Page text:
Nahmod Law

Pleading, Iqbal and the Removal of Section 1983 Claims to Federal Court

Suppose a plaintiff decides to file his or her section 1983 complaint in state court, as permitted by the Supremacy Clause. Suppose further that the state court has a very pro-plaintiff pleading standard, which the plaintiff’s section 1983 complaint satisfies. The defendants choose to remove to federal court under 28 U.S.C. section 1441 (all defendants must agree to removal). After removal, does the plaintiff’s section 1983 complaint have to comply with the heightened federal court pleading standard of Ashcroft v. Iqbal, 129 S. Ct. 1937 (2009)?

Recall that before Iqbal, federal courts were notice pleading jurisdictions. After Iqbal, however, the pleading standard is plausibility: the complaint must contain enough facts to state a claim that raises the right to relief above the speculative level. Otherwise, the complaint is dismissed.

According to the Fifth Circuit, the hypothetical plaintiff’s section 1983 complaint, now in federal court, must satisfy Iqbal‘s plausibility standard.

In Pena v. City of Rio Grande, 2018 WL 386661 (5th Cir. 2018), the Fifth Circuit addressed  the question of whether and when Iqbal’s plausibility standard applies to section 1983 actions filed initially in state court and then removed to federal court. The plaintiff sued a city and police officers in Texas state court, alleging excessive force. The defendants moved to dismiss and for judgment on the pleadings. After defendants removed to federal court, the plaintiff sought leave to amend to satisfy the federal pleading standard. The district court looked to the plaintiff’s second motion to amend and ruled that the federal pleading standard was not satisfied. It accordingly dismissed the claims against the various defendants.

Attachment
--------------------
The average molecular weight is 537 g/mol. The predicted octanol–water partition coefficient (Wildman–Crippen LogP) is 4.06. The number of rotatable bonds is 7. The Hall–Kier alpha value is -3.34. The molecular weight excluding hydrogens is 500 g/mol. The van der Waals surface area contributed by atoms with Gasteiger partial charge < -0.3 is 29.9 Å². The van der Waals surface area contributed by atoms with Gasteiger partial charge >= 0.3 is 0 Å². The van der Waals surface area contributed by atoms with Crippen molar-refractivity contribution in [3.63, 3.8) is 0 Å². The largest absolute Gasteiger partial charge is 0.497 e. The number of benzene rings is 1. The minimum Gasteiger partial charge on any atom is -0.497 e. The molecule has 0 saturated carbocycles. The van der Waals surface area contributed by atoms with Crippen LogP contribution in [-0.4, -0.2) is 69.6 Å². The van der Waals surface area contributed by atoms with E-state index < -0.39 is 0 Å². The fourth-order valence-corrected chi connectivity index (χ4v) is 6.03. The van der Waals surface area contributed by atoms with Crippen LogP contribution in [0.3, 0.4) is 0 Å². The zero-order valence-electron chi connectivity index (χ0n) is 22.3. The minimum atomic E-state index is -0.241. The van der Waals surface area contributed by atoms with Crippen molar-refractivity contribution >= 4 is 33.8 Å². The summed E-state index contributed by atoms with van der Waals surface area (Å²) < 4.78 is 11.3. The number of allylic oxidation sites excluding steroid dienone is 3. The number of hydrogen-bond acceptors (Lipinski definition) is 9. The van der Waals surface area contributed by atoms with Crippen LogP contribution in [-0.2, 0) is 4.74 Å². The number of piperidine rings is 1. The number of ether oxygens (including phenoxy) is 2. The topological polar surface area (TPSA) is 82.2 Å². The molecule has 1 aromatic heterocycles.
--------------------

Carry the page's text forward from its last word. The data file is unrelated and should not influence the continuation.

On appeal, the Fifth Circuit rejected the plaintiff’s argument that F.R.C.P. Rule 8 does not apply to filings before removal. The court observed that where, as in this case, defendants challenge the pleadings in federal court, the federal pleading standard applies. Here, the plaintiff satisfied the allegation of injury prong against the police officers but did not plead facts that plausibly indicated that the officers’ conduct was objectively unreasonable. As to the city, the plaintiff did no more than allege the specific incident in which the plaintiff was involved. Further, the plaintiff did not plausibly allege the policymaker prong for local government liability. The same was true for plaintiff’s failure to train theory.


Section 1983 plaintiffs have the option for filing initially either in state court or federal court. This decision is based on various strategic considerations such as the choice of judge, the strength of pendent state claims, Eleventh Amendment immunity, the need for a speedy determination, parity, sympathy, hostility and competence. However, if they file in state court, the defendants, for their own strategic reasons, may decide to remove to federal court. If they do so, Pena indicates that they will have the benefit of Iqbal‘s heightened pleading requirement in federal court, even where the plaintiff’s section 1983 complaint satisfied the pleading requirement of the state court where the complaint was initially filed.

For much more on filing section 1983 claims in state court, and on Iqbal in the federal courts, see Chapter 1 in Nahmod, CIVIL RIGHTS AND CIVIL LIBERTIES LITIGATION: THE LAW OF SECTION 1983 (4th ed. 2017).

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Written by snahmod

May 2, 2018 at 9:54 am

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